Boston Celtics owner Wyc Grousbeck holds players to a high standard.
Aside from the storied franchise’s NBA-high 17 championships, the Celtics also were the first team to draft a black player, hire a black head coach and roll out the league’s first-ever all-black starting rotation.
“Being part of the Celtics means something, and it means you need to do your best to uphold the traditions that the great ones put in place,” Grousbeck told WBZ-TV’s Dan Roche.
And as protests all week continued around the country in the aftermath of George Floyd’s murder at the hands of a Milwaukee police officer, one C’s star in particular went above and beyond to condemn racism and police brutality.
How many other athletes can say they drove 15 hours from Boston to Atlanta to partake in the peaceful demonstrations like Jaylen Brown did?
It certainly impressed Grousbeck, and gave him some hope that we can get through this as a country with a better understanding of each other.
?Since day one when I met Jaylen, back in (2015), it was so obvious that he?s just special – a special person with special character,? Grousbeck said to Roche. ?He has educated me, to be perfectly honest. I?ve spent time talking with him and a couple other players in depth over the last few days because I?ve realized I have a lot to learn, that I thought I knew and I didn?t know, just to be honest. And so I?ve spent time listening to Jaylen, talking to Jaylen, trying to learn from Jaylen to be perfectly honest. I didn?t know I would have, really, but the whole situation is shocking and surprising and stunning and disappointing and all of that. Jaylen might be a way for us to sort of move forward. He is a very, very good person with a very good conscience.?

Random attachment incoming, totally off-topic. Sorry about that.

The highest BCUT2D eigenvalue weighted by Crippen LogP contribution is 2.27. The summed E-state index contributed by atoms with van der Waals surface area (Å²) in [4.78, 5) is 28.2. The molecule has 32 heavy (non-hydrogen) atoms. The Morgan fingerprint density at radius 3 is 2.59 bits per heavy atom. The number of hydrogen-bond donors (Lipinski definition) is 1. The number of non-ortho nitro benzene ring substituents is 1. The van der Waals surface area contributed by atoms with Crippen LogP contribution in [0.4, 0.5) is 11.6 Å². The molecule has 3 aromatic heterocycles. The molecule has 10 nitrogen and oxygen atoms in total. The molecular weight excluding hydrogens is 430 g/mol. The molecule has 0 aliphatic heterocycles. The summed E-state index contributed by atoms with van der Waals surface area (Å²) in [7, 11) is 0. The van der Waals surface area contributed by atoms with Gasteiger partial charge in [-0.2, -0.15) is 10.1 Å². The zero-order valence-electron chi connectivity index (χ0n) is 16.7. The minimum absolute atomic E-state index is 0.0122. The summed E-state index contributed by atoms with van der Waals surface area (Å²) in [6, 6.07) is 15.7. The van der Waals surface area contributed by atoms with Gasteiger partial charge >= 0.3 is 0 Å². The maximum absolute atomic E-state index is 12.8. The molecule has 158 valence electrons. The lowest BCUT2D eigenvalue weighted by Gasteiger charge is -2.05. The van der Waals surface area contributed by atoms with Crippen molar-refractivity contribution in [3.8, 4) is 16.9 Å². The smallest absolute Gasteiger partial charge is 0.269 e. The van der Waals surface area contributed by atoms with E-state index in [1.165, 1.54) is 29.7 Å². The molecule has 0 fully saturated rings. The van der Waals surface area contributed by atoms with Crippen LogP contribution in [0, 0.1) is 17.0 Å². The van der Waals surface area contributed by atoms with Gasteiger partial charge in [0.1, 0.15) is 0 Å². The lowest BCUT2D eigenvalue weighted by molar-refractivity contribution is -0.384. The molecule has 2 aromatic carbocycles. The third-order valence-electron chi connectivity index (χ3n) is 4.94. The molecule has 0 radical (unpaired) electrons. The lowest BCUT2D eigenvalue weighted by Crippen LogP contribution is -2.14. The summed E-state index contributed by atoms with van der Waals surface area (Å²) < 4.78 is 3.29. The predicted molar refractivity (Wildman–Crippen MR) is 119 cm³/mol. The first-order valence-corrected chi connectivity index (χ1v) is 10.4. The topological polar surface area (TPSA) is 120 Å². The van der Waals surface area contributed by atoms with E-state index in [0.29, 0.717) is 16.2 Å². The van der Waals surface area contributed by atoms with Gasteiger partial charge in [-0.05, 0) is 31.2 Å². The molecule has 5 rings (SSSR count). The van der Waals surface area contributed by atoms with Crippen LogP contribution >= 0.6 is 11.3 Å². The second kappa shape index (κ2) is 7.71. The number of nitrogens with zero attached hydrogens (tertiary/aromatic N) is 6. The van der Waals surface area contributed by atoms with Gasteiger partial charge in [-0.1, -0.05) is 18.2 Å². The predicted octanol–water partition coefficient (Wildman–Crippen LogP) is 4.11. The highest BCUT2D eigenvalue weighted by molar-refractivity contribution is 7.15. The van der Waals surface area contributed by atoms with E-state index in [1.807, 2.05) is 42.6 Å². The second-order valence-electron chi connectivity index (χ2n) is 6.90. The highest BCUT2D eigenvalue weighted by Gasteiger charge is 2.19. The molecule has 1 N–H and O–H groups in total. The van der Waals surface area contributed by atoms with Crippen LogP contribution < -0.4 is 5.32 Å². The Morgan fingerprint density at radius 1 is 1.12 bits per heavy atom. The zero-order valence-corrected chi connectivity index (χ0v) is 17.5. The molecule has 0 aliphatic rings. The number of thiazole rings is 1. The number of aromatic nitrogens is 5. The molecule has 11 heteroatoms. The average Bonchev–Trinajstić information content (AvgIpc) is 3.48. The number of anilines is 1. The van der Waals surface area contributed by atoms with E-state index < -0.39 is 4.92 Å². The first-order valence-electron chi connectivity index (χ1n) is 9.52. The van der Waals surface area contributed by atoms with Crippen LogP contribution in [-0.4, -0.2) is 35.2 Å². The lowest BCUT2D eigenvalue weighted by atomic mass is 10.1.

When Brown’s NBA career is over, based on the trajectory he’s on on, he’ll be remembered for a lot more than basketball.